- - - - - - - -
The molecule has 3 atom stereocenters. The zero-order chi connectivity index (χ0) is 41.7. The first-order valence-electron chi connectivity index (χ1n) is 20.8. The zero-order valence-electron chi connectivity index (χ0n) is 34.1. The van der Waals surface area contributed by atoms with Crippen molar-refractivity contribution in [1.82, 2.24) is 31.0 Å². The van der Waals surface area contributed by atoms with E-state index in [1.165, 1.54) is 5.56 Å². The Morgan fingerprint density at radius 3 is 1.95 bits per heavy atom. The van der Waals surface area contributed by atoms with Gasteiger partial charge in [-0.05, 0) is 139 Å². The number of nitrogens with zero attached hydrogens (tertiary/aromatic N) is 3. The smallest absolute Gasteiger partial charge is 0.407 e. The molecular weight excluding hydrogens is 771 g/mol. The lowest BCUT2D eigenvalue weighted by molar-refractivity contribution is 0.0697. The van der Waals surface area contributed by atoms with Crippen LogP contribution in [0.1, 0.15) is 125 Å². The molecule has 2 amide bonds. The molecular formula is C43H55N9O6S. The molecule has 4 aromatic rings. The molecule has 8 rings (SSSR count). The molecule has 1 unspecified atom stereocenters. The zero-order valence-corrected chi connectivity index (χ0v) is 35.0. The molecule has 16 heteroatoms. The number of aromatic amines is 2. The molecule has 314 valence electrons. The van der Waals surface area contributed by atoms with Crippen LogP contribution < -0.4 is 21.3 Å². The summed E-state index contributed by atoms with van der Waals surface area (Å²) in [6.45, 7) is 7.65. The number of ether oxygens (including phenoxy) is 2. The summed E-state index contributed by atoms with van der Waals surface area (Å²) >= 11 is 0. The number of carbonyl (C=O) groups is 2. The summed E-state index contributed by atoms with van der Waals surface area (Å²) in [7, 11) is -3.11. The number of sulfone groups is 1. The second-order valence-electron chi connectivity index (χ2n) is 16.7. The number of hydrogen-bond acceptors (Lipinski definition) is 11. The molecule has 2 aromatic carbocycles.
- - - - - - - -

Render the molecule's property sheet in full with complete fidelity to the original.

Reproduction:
The molecule has 3 atom stereocenters. The zero-order chi connectivity index (χ0) is 41.7. The first-order valence-electron chi connectivity index (χ1n) is 20.8. The zero-order valence-electron chi connectivity index (χ0n) is 34.1. The van der Waals surface area contributed by atoms with Crippen molar-refractivity contribution in [1.82, 2.24) is 31.0 Å². The van der Waals surface area contributed by atoms with E-state index in [1.165, 1.54) is 5.56 Å². The Morgan fingerprint density at radius 3 is 1.95 bits per heavy atom. The van der Waals surface area contributed by atoms with Gasteiger partial charge in [-0.05, 0) is 139 Å². The number of nitrogens with zero attached hydrogens (tertiary/aromatic N) is 3. The smallest absolute Gasteiger partial charge is 0.407 e. The molecular weight excluding hydrogens is 771 g/mol. The lowest BCUT2D eigenvalue weighted by molar-refractivity contribution is 0.0697. The van der Waals surface area contributed by atoms with Crippen LogP contribution in [0.1, 0.15) is 125 Å². The molecule has 2 amide bonds. The molecular formula is C43H55N9O6S. The molecule has 4 aromatic rings. The molecule has 8 rings (SSSR count). The molecule has 1 unspecified atom stereocenters. The zero-order valence-corrected chi connectivity index (χ0v) is 35.0. The molecule has 16 heteroatoms. The number of aromatic amines is 2. The molecule has 314 valence electrons. The van der Waals surface area contributed by atoms with Crippen LogP contribution < -0.4 is 21.3 Å². The summed E-state index contributed by atoms with van der Waals surface area (Å²) in [6.45, 7) is 7.65. The number of ether oxygens (including phenoxy) is 2. The summed E-state index contributed by atoms with van der Waals surface area (Å²) >= 11 is 0. The number of carbonyl (C=O) groups is 2. The summed E-state index contributed by atoms with van der Waals surface area (Å²) in [7, 11) is -3.11. The number of sulfone groups is 1. The second-order valence-electron chi connectivity index (χ2n) is 16.7. The number of hydrogen-bond acceptors (Lipinski definition) is 11. The molecule has 2 aromatic carbocycles.